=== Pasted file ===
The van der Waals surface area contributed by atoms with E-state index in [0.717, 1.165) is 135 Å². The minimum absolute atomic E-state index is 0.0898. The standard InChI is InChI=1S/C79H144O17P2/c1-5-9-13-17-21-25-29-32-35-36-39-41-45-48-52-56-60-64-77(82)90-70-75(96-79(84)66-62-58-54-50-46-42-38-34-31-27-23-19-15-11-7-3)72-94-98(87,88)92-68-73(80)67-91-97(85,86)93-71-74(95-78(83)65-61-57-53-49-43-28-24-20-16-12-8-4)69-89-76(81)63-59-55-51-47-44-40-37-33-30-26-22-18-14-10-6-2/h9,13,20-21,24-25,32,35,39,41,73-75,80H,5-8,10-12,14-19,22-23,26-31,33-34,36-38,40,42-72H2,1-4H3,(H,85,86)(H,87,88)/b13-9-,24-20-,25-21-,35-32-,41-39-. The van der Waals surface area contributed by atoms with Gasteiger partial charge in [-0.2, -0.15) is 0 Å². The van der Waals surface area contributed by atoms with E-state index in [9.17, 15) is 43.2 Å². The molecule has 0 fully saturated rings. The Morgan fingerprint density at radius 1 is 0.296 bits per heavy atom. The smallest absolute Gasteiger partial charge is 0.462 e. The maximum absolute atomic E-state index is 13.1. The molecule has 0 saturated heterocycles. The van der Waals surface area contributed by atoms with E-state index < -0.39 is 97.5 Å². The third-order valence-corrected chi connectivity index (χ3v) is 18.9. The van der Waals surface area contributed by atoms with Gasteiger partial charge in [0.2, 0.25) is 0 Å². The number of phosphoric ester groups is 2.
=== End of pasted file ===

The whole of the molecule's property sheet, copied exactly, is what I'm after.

The van der Waals surface area contributed by atoms with E-state index in [0.717, 1.165) is 135 Å². The minimum absolute atomic E-state index is 0.0898. The standard InChI is InChI=1S/C79H144O17P2/c1-5-9-13-17-21-25-29-32-35-36-39-41-45-48-52-56-60-64-77(82)90-70-75(96-79(84)66-62-58-54-50-46-42-38-34-31-27-23-19-15-11-7-3)72-94-98(87,88)92-68-73(80)67-91-97(85,86)93-71-74(95-78(83)65-61-57-53-49-43-28-24-20-16-12-8-4)69-89-76(81)63-59-55-51-47-44-40-37-33-30-26-22-18-14-10-6-2/h9,13,20-21,24-25,32,35,39,41,73-75,80H,5-8,10-12,14-19,22-23,26-31,33-34,36-38,40,42-72H2,1-4H3,(H,85,86)(H,87,88)/b13-9-,24-20-,25-21-,35-32-,41-39-. The van der Waals surface area contributed by atoms with Gasteiger partial charge in [-0.2, -0.15) is 0 Å². The van der Waals surface area contributed by atoms with E-state index in [9.17, 15) is 43.2 Å². The molecule has 0 fully saturated rings. The Morgan fingerprint density at radius 1 is 0.296 bits per heavy atom. The smallest absolute Gasteiger partial charge is 0.462 e. The maximum absolute atomic E-state index is 13.1. The molecule has 0 saturated heterocycles. The van der Waals surface area contributed by atoms with E-state index < -0.39 is 97.5 Å². The third-order valence-corrected chi connectivity index (χ3v) is 18.9. The van der Waals surface area contributed by atoms with Gasteiger partial charge in [0.2, 0.25) is 0 Å². The number of phosphoric ester groups is 2.